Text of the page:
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Coleman v. Beidelschies

United States District Court, Sixth Circuit

August 30, 2013

Marcus Coleman, Plaintiff,
Kurt D. Beidelschies, et al., Defendants.


JACK ZOUHARY, District Judge.


Pro se Plaintiff Marcus Coleman filed this in forma pauperis 42 U.S.C. § 1983 action against Defendants Ohio State Trooper Kurt Beidelschies, the State of Ohio, and Hancock County (Doc. 1). He alleges in general terms that Beidelschies singled him out and stopped him on Interstate 75 on the basis of Plaintiff's race. Plaintiff further alleges generally that the State of Ohio and Hancock County allow racial profiling and racial discrimination. As a result of the stop and apparent search of his vehicle, Plaintiff was prosecuted and convicted in the Hancock County Court of Common Pleas, pursuant to a no contest plea, of aggravated possession of drugs. State v. Coleman, Hancock Cty. Com. Pls. No. 2013 CR 54, He seeks monetary relief based on his consequent inability to work and provide for his family, and for mental anguish and damage to his health.

For the reasons set forth below, pursuant to 28 U.S.C. § 1915(e), Plaintiff's Complaint (Doc. 1) is dismissed.


Although pro se pleadings are liberally construed, Boag v. MacDougall, 454 U.S. 364, 365 (1982) (per curiam), the district court is required to dismiss an action in forma pauperis under 28 U.S.C. § 1915(e) if it fails to state a claim upon which relief can be granted, or if it lacks an arguable basis in law or fact. See Neitzke v. Williams, 490 U.S. 319 (1989); Hill v. Lappin, 630 F.3d 468, 470 (6th Cir. 2010).

A cause of action fails to state a claim upon which relief may be granted when it lacks "plausibility in the complaint." Bell Atl. Corp. v. Twombly, 550 U.S. 544, 564 (2007). A pleading must contain a "short and plain statement of the claim showing that the pleader is entitled to relief." Ashcroft v. Iqbal, 556 U.S. 662, 677-78 (2009). The factual allegations in the pleading must be sufficient to raise the claim for relief above the speculative level on the assumption that all the allegations in the complaint are true. Twombly, 550 U.S. at 555. Plaintiff is not required to include detailed factual allegations, but must provide more than "an unadorned, the-defendant-unlawfully-harmed-me accusation." Iqbal, 556 U.S. at 678. A pleading that offers legal conclusions or a simple recitation of the elements of a cause of action will not meet this pleading standard. Id.


Construing the Complaint liberally, it appears Plaintiff seeks to assert a Fourth Amendment claim that Beidelschies lacked probable cause to stop him and search his vehicle. The Fourth Amendment establishes "the right of the people to be secure in their persons, houses, papers and effects, against unreasonable searches and seizures" performed by the government. This protection extends to investigatory stops of vehicles. Terry v. Ohio, 392 U.S. 1, 9 (1968). An officer complies with the Fourth Amendment if there is reasonable suspicion to believe criminal activity "may be afoot." United States v. Arvizu, 534 U.S. 266, 173 (2002). Reasonable suspicion is determined by looking at the totality of the circumstances of each case to see whether the officer has a particularized and objective basis for suspecting legal wrongdoing. United States v. Cortez, 449 U.S. 411, 416-18 (1981).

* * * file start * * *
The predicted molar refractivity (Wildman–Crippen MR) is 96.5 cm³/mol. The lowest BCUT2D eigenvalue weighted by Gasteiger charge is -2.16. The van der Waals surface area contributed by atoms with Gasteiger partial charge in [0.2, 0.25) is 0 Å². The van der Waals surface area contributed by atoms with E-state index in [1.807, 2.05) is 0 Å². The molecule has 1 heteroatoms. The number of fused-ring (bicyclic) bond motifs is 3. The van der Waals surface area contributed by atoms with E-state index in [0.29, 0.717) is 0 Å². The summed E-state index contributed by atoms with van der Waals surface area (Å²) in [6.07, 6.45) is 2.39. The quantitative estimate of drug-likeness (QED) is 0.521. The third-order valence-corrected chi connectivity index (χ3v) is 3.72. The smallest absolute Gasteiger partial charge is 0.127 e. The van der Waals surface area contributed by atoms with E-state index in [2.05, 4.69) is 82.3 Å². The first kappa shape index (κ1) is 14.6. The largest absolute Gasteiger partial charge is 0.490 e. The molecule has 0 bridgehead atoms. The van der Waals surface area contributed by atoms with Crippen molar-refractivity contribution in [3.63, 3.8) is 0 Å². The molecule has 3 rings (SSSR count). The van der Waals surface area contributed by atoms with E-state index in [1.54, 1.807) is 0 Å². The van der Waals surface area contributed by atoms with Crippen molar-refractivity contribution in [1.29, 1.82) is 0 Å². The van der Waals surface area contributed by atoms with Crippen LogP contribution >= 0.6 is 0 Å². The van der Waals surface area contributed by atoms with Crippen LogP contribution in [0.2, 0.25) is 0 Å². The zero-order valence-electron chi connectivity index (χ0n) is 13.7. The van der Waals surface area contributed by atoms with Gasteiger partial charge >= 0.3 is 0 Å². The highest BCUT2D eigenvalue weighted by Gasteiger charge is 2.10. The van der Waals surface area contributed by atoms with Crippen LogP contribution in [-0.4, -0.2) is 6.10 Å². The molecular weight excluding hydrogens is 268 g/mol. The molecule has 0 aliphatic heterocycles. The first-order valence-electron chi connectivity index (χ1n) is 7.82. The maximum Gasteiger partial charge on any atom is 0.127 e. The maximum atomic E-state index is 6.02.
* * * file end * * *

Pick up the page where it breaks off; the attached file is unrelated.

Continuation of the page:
Plaintiff cannot file a Section 1983 civil rights action based on the asserted violation of his Fourth Amendment rights in order to collaterally attack his conviction. In Heck v. Humphrey, 512 U.S. 477, 486 (1994), the Supreme Court held that a prisoner may not raise claims in a Section 1983 action if a judgment on the merits of those claims would affect the validity of his conviction and sentence, unless the conviction or sentence had been set aside. Applying this general rule, the Court observed that a Section 1983 plaintiff may bring an action for damages resulting from an unreasonable search or seizure without first having the conviction set aside, id. at n. 7, but noted that a determination that a search was unlawful would not necessarily always imply the invalidity of the conviction. Id. To recover in such an action, a plaintiff must show an actual compensable injury distinct from being convicted and imprisoned. Id.

The Sixth Circuit has applied Heck to Section 1983 claims based on allegedly unreasonable searches and seizures. See, e.g., Schilling v. White, 58 F.3d 1081, 1087 (6th Cir. 1995) (finding that a close reading of Heck "plainly refutes the argument that Fourth Amendment claims are exempted from the requirement that a conviction must be set aside as a precondition for this type of Section 1983 suit"); see also Bell v. Raby, 2000 WL 356354, at *6 (6th Cir. 2000).

There is no suggestion in the Complaint that Plaintiff's conviction has been overturned or otherwise set aside, and his allegations directly call into question the validity of that conviction. Plaintiff can only succeed on his damages claim if his conviction is found to be unlawful based on a lack of probable cause to stop him and search his vehicle.

In light of the foregoing, this Court finds Plaintiff may not assert the claims set forth in his Complaint under Section 1983, as they directly implicate the validity of his conviction and sentence.

Plaintiff's Motion to Proceed In Forma Pauperis (Doc. 2) is granted, and Plaintiff's Complaint (Doc. 1) is dismissed without prejudice. Further, this Court certifies, pursuant to 28 U.S.C. § 1915(a)(3) that an ...

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